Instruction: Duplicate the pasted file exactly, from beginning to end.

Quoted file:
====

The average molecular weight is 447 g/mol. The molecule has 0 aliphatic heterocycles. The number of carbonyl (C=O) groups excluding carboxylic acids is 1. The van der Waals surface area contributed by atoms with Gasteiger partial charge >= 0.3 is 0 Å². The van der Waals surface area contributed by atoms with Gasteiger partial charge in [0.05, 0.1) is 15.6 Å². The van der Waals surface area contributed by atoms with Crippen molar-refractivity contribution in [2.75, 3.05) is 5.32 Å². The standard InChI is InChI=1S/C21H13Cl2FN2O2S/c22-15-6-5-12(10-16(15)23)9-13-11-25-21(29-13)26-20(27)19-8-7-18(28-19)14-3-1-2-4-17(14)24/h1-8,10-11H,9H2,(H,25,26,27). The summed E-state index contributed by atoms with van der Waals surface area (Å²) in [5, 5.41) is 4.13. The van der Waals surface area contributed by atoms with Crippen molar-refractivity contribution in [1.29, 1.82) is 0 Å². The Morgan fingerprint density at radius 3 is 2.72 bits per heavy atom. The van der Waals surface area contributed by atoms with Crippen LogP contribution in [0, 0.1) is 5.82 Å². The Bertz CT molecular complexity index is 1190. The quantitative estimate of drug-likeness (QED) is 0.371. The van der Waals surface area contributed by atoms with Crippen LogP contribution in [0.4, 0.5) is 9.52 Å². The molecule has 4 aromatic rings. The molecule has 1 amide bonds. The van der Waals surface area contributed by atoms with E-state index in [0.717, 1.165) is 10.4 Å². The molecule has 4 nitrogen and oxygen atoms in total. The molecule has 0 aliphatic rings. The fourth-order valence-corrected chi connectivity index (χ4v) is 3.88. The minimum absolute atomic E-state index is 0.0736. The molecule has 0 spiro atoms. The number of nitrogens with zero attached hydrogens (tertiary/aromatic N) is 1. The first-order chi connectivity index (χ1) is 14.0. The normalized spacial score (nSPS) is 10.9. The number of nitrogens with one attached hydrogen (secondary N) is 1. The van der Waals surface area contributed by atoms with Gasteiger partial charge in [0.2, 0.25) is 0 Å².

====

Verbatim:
The average molecular weight is 447 g/mol. The molecule has 0 aliphatic heterocycles. The number of carbonyl (C=O) groups excluding carboxylic acids is 1. The van der Waals surface area contributed by atoms with Gasteiger partial charge >= 0.3 is 0 Å². The van der Waals surface area contributed by atoms with Gasteiger partial charge in [0.05, 0.1) is 15.6 Å². The van der Waals surface area contributed by atoms with Crippen molar-refractivity contribution in [2.75, 3.05) is 5.32 Å². The standard InChI is InChI=1S/C21H13Cl2FN2O2S/c22-15-6-5-12(10-16(15)23)9-13-11-25-21(29-13)26-20(27)19-8-7-18(28-19)14-3-1-2-4-17(14)24/h1-8,10-11H,9H2,(H,25,26,27). The summed E-state index contributed by atoms with van der Waals surface area (Å²) in [5, 5.41) is 4.13. The van der Waals surface area contributed by atoms with Crippen molar-refractivity contribution in [1.29, 1.82) is 0 Å². The Morgan fingerprint density at radius 3 is 2.72 bits per heavy atom. The van der Waals surface area contributed by atoms with Crippen LogP contribution in [0, 0.1) is 5.82 Å². The Bertz CT molecular complexity index is 1190. The quantitative estimate of drug-likeness (QED) is 0.371. The van der Waals surface area contributed by atoms with Crippen LogP contribution in [0.4, 0.5) is 9.52 Å². The molecule has 4 aromatic rings. The molecule has 1 amide bonds. The van der Waals surface area contributed by atoms with E-state index in [0.717, 1.165) is 10.4 Å². The molecule has 4 nitrogen and oxygen atoms in total. The molecule has 0 aliphatic rings. The fourth-order valence-corrected chi connectivity index (χ4v) is 3.88. The minimum absolute atomic E-state index is 0.0736. The molecule has 0 spiro atoms. The number of nitrogens with zero attached hydrogens (tertiary/aromatic N) is 1. The first-order chi connectivity index (χ1) is 14.0. The normalized spacial score (nSPS) is 10.9. The number of nitrogens with one attached hydrogen (secondary N) is 1. The van der Waals surface area contributed by atoms with Gasteiger partial charge in [0.2, 0.25) is 0 Å².